Tag Archives: Art

SEA/PDX: Field Notes From SAM’s ‘Pop Departures’

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Seattle Art Museum is a veritable Popland for its show, POP DEPARTURES, OCT 9 2014 – JAN 11 2015. For more details, visit our friends at SAM right here.

What follows are field notes from the current show. Consider it a review, a guide, a friendly tour. When it comes to reviewing a show like SAM’s exploration of Pop Art, it’s a brave new world. Today, a handful of local art critics no longer command public opinion as much as make a noble contribution. No sooner have they done that, in a poetic, or quirky, or straightforward fashion, than a babble of reactions shoot out from below in the comment section. And that’s exactly what Andy Warhol would have wholeheartedly approved of!

As much as can be said for Pop Art shedding a light on a dead end, Pop Art is full of life. It’s our world, made up of mass media galore and celebrity worship. Let’s do something about it. Since it’s not going away, engage it. Make art. The babble in the comment section can rage on and on and on. Some of us learned how to love the bomb, so to speak. That is the overriding sensibility to be found here. There’s social commentary, critique, and satire, of course. But, ultimately, when Warhol suggested that everyone would get their fifteen minutes of fame, it wasn’t a barb but a realization.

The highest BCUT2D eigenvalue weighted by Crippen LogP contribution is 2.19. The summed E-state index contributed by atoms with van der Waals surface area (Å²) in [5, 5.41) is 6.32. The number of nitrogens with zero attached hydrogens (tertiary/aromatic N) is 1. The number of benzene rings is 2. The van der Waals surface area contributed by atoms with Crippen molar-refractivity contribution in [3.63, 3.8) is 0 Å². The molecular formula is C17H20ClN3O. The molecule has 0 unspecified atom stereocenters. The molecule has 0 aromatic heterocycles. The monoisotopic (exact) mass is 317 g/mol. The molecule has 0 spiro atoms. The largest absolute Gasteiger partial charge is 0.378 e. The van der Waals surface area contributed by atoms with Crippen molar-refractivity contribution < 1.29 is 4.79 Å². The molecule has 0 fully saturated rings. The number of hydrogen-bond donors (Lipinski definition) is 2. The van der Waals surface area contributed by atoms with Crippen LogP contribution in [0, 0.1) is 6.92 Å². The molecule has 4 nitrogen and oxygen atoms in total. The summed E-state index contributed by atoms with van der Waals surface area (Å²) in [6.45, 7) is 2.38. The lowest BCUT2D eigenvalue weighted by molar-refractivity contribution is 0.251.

SAM provides a refreshing look at Pop Art byway of where it came from and how it continues to reverberate to this very day. You may even see such familiar figures as Warhol and Lichtenstein in a new light. What this exhibit does so well is demonstrate how, as time progressed, and consumer culture became more complex, so did contemporary art. Layer upon layer, extended the bright and bold message of consumerism. As the landscape of pop culture evolved, and devolved, art responded and collaborated.

Art and its subject end up doing a dance together. And the most subversive work will find its way into the mainstream. Consider the cacophonous video on display by Ryan Trecartin. You may find that you got the joke and want to walk out as soon as you walked in. But stay a while. Wait a minute, something about these vacuous characters spouting gibberish and thinking themselves profound is very familiar. Compare this to the mainstream co-opting (or is it stealing?) by Saturday Night Live with their popular ongoing skit, “The Girl You Wish You Hadn’t Started a Conversation With at a Party.”

As we view the Warhols and Lichtensteins, we don’t need to see them as only a part of art history. They continue to breathe life. They continue to provide a road map (sorry, no GPS) for making sense of the landscape.

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“Pop Departures” is on view from October 9, 2014 thru January 11, 2015. Visit our friends at SAM right here.